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What To Look For In Budget
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The government is almost certain to expand the 2009/10 budget deficit beyond the 5.5 per cent set in an interim and pre-election budget in February.
Bonds have priced in expectations that the deficit will swell to between 6.25 per cent and 6.5 per cent of GDP. So it is unlikely to be rattled so long as the deficit is around these levels.
But any sign that the government is bowing to pressure for populist spending measures to make good on promises made in the April and May general election would spark a bond sell off.
If it also fails to present a plan to bring the deficit back under control in subsequent years, the country's credit rating could come under pressure.
GOVERNMENT BORROWING TARGET
The government will raise its borrowing target for 2009/10 to help pay for its increased budget deficit.
A Reuters poll suggests it will rise to 3.95 trillion rupees, a level already factored into bond prices, from 3.62 trillion rupees set in the interim budget in February. Bond yields have jumped to factor in a massive increase in government borrowing. Ten-year bond yields , for example, are up 170 basis points since the start of the year.
The forecast borrowing would be 29 per cent above 2008/09 borrowing of 3.06 trillion rupees.
Mukherjee is likely to announce plans to sell shares in some state run firms to help fund rural and social programmes, a central part of the government's election platform.
Asset sales would relieve pressure on the bond market and help keep the budget deficit in check.
Analysts say the stock market could absorb 100 billion rupees ($2.1 billion) in share sales. A higher amount would be difficult to swallow and would weigh on market sentiment.
Analysts suggest Coal India Ltd and hydro-power generator NHPC would be among the easiest IPOs to complete.
Shares in railways consulting firm RITES, power equipment maker Bharat Heavy Electricals Ltd, Rural Electrification Corp and power transmission firm Power Grid Corp could also be sold off smoothly, they say.
However, potential sales of telecoms firm Bharat Sanchar Nigam Ltd and Air India may be problematic. Unions have opposed IPOs of the telecoms firm and loss-making Air India would need to be restructured to make it attractive to investors.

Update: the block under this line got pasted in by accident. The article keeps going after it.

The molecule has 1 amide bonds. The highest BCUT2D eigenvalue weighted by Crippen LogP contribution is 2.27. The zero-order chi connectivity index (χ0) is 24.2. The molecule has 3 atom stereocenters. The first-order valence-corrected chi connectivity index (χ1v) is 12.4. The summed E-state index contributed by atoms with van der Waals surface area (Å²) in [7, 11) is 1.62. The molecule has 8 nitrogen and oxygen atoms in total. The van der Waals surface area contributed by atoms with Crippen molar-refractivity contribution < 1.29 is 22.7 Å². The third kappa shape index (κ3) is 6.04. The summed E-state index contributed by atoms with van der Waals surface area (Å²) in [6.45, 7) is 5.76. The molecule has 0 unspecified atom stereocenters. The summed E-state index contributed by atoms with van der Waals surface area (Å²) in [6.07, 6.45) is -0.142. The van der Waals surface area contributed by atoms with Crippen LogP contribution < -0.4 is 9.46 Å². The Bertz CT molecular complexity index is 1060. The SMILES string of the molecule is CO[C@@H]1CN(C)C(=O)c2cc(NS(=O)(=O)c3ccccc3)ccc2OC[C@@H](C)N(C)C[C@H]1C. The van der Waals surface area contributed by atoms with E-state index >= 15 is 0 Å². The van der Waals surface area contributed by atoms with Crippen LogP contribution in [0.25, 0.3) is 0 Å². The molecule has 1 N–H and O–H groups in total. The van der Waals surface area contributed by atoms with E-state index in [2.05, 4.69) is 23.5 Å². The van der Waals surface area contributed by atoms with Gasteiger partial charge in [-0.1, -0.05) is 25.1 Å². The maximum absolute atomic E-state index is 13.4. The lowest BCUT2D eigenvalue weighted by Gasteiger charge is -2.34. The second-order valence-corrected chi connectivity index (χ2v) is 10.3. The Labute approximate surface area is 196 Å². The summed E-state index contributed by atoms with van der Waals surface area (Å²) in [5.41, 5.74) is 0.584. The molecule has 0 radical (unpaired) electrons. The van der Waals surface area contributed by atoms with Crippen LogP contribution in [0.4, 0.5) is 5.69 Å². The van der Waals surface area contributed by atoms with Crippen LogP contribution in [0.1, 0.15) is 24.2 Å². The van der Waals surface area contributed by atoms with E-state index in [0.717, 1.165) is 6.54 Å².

Mukherjee is expected to announce more plans to repair India's shoddy infrastructure, considered by many foreign investors as the Achilles' heel of the economy that prevents the sort of double-digit growth seen in China.
Infrastructure investment is currently around 6 per cent of GDP, so that figure could rise, although the budget deficit limits spending for now.
Measure would cover both urban and rural projects and include improving the rural roads network and building more low-cost homes to deal with massive demand. It will also announce plans to revamp public transport across the country including building metro rail networks in other cities.
These moves will be positive for infrastructure firms and could benefit India's largest infrastructure firm Larsen & Toubro and others such as GMR, GVK and HCC among others.
Indeed, the real estate sub-index on the Bombay stocks market has more than doubled in the past three months, compared with a 50 per cent rise in the main index.
The government is unlikely to unveil any significant economic reform plans in the budget even though its decisive election victory has put pressure on it to deliver new initiatives.
Parliament is already chewing over plans to raise the foreign investment ceiling in insurers to 49 per cent from 26 per cent and reforms in the pension fund management sector -- a process likely to take 6-8 months before approval is reached.